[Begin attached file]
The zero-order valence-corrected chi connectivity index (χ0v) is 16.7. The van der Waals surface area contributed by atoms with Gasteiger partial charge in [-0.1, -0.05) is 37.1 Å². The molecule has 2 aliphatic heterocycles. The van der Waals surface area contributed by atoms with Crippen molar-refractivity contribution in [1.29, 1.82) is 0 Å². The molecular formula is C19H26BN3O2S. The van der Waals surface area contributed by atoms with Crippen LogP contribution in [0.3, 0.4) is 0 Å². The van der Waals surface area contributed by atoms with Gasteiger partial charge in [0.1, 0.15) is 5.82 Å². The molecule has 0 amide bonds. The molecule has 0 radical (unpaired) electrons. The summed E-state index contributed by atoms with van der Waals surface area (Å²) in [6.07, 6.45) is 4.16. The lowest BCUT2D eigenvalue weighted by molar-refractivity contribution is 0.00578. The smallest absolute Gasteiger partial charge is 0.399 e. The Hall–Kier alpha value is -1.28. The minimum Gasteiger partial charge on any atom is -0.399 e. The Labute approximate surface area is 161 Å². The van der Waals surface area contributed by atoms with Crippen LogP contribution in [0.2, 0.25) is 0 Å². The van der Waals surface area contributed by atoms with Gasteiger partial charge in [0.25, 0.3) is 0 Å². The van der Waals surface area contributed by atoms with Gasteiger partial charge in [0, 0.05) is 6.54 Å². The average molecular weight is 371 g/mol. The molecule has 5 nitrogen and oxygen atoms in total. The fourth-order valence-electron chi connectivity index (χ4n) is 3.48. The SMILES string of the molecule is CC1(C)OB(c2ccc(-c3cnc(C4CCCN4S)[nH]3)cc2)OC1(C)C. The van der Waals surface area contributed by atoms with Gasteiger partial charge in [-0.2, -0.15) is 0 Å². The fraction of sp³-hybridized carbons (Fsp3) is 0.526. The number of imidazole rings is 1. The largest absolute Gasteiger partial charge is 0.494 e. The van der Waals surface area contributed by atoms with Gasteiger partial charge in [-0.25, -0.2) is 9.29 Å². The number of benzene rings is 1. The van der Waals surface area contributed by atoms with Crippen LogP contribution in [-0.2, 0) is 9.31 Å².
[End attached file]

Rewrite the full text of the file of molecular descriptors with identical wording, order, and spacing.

The zero-order valence-corrected chi connectivity index (χ0v) is 16.7. The van der Waals surface area contributed by atoms with Gasteiger partial charge in [-0.1, -0.05) is 37.1 Å². The molecule has 2 aliphatic heterocycles. The van der Waals surface area contributed by atoms with Crippen molar-refractivity contribution in [1.29, 1.82) is 0 Å². The molecular formula is C19H26BN3O2S. The van der Waals surface area contributed by atoms with Crippen LogP contribution in [0.3, 0.4) is 0 Å². The van der Waals surface area contributed by atoms with Gasteiger partial charge in [0.1, 0.15) is 5.82 Å². The molecule has 0 amide bonds. The molecule has 0 radical (unpaired) electrons. The summed E-state index contributed by atoms with van der Waals surface area (Å²) in [6.07, 6.45) is 4.16. The lowest BCUT2D eigenvalue weighted by molar-refractivity contribution is 0.00578. The smallest absolute Gasteiger partial charge is 0.399 e. The Hall–Kier alpha value is -1.28. The minimum Gasteiger partial charge on any atom is -0.399 e. The Labute approximate surface area is 161 Å². The van der Waals surface area contributed by atoms with Crippen LogP contribution in [0.2, 0.25) is 0 Å². The van der Waals surface area contributed by atoms with Gasteiger partial charge in [0.25, 0.3) is 0 Å². The van der Waals surface area contributed by atoms with Gasteiger partial charge in [0, 0.05) is 6.54 Å². The average molecular weight is 371 g/mol. The molecule has 5 nitrogen and oxygen atoms in total. The fourth-order valence-electron chi connectivity index (χ4n) is 3.48. The SMILES string of the molecule is CC1(C)OB(c2ccc(-c3cnc(C4CCCN4S)[nH]3)cc2)OC1(C)C. The van der Waals surface area contributed by atoms with Gasteiger partial charge in [-0.2, -0.15) is 0 Å². The fraction of sp³-hybridized carbons (Fsp3) is 0.526. The number of imidazole rings is 1. The largest absolute Gasteiger partial charge is 0.494 e. The van der Waals surface area contributed by atoms with Gasteiger partial charge in [-0.25, -0.2) is 9.29 Å². The number of benzene rings is 1. The van der Waals surface area contributed by atoms with Crippen LogP contribution in [-0.2, 0) is 9.31 Å².